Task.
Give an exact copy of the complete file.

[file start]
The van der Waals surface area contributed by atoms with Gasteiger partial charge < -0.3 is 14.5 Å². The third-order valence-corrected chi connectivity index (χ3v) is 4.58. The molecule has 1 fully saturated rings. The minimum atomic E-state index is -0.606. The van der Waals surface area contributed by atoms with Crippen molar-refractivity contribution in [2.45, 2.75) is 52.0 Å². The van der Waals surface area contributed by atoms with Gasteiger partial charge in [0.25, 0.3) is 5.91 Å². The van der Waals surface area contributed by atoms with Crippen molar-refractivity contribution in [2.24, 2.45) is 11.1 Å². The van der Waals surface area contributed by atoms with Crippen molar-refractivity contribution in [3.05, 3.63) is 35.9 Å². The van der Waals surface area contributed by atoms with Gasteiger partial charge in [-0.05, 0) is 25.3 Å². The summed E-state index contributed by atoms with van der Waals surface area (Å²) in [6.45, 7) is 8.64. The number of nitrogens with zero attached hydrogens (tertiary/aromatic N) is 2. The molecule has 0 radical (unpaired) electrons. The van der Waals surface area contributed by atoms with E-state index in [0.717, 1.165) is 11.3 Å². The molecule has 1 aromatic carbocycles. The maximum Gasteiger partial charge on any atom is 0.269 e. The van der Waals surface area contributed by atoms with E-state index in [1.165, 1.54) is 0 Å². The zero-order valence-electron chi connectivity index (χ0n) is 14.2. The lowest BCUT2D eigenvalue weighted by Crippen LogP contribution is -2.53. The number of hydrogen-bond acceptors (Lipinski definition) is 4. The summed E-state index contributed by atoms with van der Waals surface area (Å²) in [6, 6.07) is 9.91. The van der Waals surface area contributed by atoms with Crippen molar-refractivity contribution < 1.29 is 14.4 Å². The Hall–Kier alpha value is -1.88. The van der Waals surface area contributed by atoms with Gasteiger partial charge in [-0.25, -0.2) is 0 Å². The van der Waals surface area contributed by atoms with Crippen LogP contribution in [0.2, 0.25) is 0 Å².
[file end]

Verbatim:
The van der Waals surface area contributed by atoms with Gasteiger partial charge < -0.3 is 14.5 Å². The third-order valence-corrected chi connectivity index (χ3v) is 4.58. The molecule has 1 fully saturated rings. The minimum atomic E-state index is -0.606. The van der Waals surface area contributed by atoms with Crippen molar-refractivity contribution in [2.45, 2.75) is 52.0 Å². The van der Waals surface area contributed by atoms with Gasteiger partial charge in [0.25, 0.3) is 5.91 Å². The van der Waals surface area contributed by atoms with Crippen molar-refractivity contribution in [2.24, 2.45) is 11.1 Å². The van der Waals surface area contributed by atoms with Crippen molar-refractivity contribution in [3.05, 3.63) is 35.9 Å². The van der Waals surface area contributed by atoms with Gasteiger partial charge in [-0.05, 0) is 25.3 Å². The summed E-state index contributed by atoms with van der Waals surface area (Å²) in [6.45, 7) is 8.64. The number of nitrogens with zero attached hydrogens (tertiary/aromatic N) is 2. The molecule has 0 radical (unpaired) electrons. The van der Waals surface area contributed by atoms with E-state index in [0.717, 1.165) is 11.3 Å². The molecule has 1 aromatic carbocycles. The maximum Gasteiger partial charge on any atom is 0.269 e. The van der Waals surface area contributed by atoms with E-state index in [1.165, 1.54) is 0 Å². The zero-order valence-electron chi connectivity index (χ0n) is 14.2. The lowest BCUT2D eigenvalue weighted by Crippen LogP contribution is -2.53. The number of hydrogen-bond acceptors (Lipinski definition) is 4. The summed E-state index contributed by atoms with van der Waals surface area (Å²) in [6, 6.07) is 9.91. The van der Waals surface area contributed by atoms with Crippen molar-refractivity contribution < 1.29 is 14.4 Å². The Hall–Kier alpha value is -1.88. The van der Waals surface area contributed by atoms with Gasteiger partial charge in [-0.25, -0.2) is 0 Å². The van der Waals surface area contributed by atoms with Crippen LogP contribution in [0.2, 0.25) is 0 Å².